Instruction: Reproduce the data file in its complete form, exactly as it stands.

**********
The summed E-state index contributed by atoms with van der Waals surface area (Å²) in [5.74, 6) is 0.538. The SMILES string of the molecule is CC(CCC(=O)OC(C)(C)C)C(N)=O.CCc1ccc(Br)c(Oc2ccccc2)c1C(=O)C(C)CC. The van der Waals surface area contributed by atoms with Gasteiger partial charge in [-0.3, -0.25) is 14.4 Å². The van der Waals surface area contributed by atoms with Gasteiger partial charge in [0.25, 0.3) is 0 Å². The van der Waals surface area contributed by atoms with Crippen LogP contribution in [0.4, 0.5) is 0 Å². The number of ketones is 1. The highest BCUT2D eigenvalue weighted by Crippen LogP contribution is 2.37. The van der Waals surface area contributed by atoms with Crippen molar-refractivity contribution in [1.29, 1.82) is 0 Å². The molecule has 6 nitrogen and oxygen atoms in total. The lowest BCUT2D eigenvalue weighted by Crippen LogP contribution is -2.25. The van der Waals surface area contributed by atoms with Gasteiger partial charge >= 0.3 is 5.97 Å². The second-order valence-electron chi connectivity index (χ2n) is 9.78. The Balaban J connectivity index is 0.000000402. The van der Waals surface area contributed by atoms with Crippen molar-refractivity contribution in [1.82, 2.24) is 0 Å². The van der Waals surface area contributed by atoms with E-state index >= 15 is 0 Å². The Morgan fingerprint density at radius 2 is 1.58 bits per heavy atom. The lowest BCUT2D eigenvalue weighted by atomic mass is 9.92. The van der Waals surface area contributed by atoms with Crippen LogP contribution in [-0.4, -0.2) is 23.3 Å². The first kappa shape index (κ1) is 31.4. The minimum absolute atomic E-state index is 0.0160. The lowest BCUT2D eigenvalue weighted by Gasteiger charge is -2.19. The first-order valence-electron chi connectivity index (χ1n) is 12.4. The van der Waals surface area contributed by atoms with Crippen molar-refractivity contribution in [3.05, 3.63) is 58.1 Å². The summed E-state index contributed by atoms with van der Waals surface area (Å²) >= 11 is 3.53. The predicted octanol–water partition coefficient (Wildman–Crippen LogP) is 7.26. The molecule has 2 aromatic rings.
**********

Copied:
The summed E-state index contributed by atoms with van der Waals surface area (Å²) in [5.74, 6) is 0.538. The SMILES string of the molecule is CC(CCC(=O)OC(C)(C)C)C(N)=O.CCc1ccc(Br)c(Oc2ccccc2)c1C(=O)C(C)CC. The van der Waals surface area contributed by atoms with Gasteiger partial charge in [-0.3, -0.25) is 14.4 Å². The van der Waals surface area contributed by atoms with Gasteiger partial charge in [0.25, 0.3) is 0 Å². The van der Waals surface area contributed by atoms with Crippen LogP contribution in [0.4, 0.5) is 0 Å². The number of ketones is 1. The highest BCUT2D eigenvalue weighted by Crippen LogP contribution is 2.37. The van der Waals surface area contributed by atoms with Crippen molar-refractivity contribution in [1.29, 1.82) is 0 Å². The molecule has 6 nitrogen and oxygen atoms in total. The lowest BCUT2D eigenvalue weighted by Crippen LogP contribution is -2.25. The van der Waals surface area contributed by atoms with Gasteiger partial charge >= 0.3 is 5.97 Å². The second-order valence-electron chi connectivity index (χ2n) is 9.78. The Balaban J connectivity index is 0.000000402. The van der Waals surface area contributed by atoms with Crippen molar-refractivity contribution in [1.82, 2.24) is 0 Å². The van der Waals surface area contributed by atoms with E-state index >= 15 is 0 Å². The Morgan fingerprint density at radius 2 is 1.58 bits per heavy atom. The lowest BCUT2D eigenvalue weighted by atomic mass is 9.92. The van der Waals surface area contributed by atoms with Crippen LogP contribution in [-0.4, -0.2) is 23.3 Å². The first kappa shape index (κ1) is 31.4. The minimum absolute atomic E-state index is 0.0160. The lowest BCUT2D eigenvalue weighted by Gasteiger charge is -2.19. The first-order valence-electron chi connectivity index (χ1n) is 12.4. The van der Waals surface area contributed by atoms with Crippen molar-refractivity contribution in [3.05, 3.63) is 58.1 Å². The summed E-state index contributed by atoms with van der Waals surface area (Å²) >= 11 is 3.53. The predicted octanol–water partition coefficient (Wildman–Crippen LogP) is 7.26. The molecule has 2 aromatic rings.